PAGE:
CA review calls for umpires to send players to sin bin
CRICKET Australia has been urged to give umpires the powers to sin bin players for poor behaviour in Test, Sheffield Shield and grade matches.
The recommendation comes after The Ethics Centre's review into CA, which stated that Australian players had a reputation for "aggressive sledging", where behaviour that would "usually be described as bullying or harassment is used as an instrument of the game".
Overall, 42 recommendations were handed down in the report, with CA to implement - or have already implemented - 34 of them.
Seven, according to CA, are under consideration, including the ability for umpires to send players from the field, following at least one formal warning, for "set periods of time with immediate effect".
Under the recommendation, a player would be penalised for either:
•Continuous abusive sledging (after one warning)
•Deliberate breaches of the Laws of Cricket, or
•Deliberate conduct inconsistent with the Spirit of Cricket (after one formal warning).
In response, Cricket Australia said it already supported empowering umpires to take appropriate action, adding that it changed its code of conduct prior to The Ethics Centre's Review to capture sledging and, consequent, appropriate sanctions.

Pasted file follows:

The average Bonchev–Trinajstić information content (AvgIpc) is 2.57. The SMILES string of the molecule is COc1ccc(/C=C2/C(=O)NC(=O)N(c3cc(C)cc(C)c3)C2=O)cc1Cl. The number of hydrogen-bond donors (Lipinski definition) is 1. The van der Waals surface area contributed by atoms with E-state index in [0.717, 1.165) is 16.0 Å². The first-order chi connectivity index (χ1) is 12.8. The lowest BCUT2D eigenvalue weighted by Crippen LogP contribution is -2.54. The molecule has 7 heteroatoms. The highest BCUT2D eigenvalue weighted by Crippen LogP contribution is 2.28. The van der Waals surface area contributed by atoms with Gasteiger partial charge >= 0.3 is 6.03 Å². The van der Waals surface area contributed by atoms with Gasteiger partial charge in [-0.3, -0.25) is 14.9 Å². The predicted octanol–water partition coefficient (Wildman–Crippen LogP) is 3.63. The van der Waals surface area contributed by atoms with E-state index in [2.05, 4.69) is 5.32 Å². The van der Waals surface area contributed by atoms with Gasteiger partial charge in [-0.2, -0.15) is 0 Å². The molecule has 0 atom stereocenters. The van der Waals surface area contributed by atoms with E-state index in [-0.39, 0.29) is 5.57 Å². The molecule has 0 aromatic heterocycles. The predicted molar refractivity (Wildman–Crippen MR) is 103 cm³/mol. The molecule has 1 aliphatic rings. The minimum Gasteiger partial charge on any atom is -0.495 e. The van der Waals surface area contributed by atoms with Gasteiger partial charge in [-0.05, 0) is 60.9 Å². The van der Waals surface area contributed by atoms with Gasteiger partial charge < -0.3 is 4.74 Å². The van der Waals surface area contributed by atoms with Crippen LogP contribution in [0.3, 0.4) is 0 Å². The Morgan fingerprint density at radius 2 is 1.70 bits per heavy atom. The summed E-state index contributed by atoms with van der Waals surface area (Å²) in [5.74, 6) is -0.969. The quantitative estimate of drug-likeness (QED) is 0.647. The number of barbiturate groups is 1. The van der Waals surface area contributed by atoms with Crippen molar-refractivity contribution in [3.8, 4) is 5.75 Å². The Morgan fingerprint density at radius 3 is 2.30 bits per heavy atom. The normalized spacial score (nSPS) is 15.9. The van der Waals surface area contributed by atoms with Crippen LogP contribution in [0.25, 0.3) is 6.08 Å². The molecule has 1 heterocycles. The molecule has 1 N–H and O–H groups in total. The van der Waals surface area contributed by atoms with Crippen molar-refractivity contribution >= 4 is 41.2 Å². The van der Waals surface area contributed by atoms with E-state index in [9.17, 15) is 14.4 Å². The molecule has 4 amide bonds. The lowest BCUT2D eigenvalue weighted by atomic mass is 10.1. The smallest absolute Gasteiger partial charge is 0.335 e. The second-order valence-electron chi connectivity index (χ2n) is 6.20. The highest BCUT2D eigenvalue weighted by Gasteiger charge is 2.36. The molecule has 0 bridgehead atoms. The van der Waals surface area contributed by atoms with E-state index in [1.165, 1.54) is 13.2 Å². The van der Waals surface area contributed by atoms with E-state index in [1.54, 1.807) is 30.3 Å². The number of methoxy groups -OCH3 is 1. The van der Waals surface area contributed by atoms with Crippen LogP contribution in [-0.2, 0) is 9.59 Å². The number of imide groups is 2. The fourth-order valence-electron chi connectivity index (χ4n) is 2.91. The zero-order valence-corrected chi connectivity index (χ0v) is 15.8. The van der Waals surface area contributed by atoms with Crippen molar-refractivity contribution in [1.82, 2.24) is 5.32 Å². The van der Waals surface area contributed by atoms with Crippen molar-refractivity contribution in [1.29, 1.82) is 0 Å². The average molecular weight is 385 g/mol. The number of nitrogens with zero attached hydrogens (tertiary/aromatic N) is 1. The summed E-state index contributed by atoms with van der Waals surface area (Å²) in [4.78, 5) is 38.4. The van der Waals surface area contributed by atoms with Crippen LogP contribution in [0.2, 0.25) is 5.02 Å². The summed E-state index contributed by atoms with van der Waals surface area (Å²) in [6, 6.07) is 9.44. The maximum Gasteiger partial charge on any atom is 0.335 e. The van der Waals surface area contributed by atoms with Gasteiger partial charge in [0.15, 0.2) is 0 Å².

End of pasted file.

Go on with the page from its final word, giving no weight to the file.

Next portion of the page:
However CA said implementing the recommendation fully could be a challenge. While it is able to consult with the ICC, it doesn't have the ability to control international cricket regulations.
"This recommendation is under consideration and there are some challenges to implementation, such as CA not being responsible for, or in control of International Cricket, and the potential impact on the official status of matches in Australia (e.g. first-class cricket," CA said.
"CA will consult with relevant stakeholders - including the ACA, umpires and State and Territory Cricket Associations".
The report also recommended that umpires' formal assessment of sportsmanship of all grade, state and national teams "be published, along with the name of any player whose conduct the umpires deem to have been exemplary".
Again, CA said it was restricted in terms of international cricket as it can't directly control those kinds of awards.
However it did add that umpires report players for both good and bad behaviour, saying: "Poor behaviour which is the subject of a formal sanction is made public".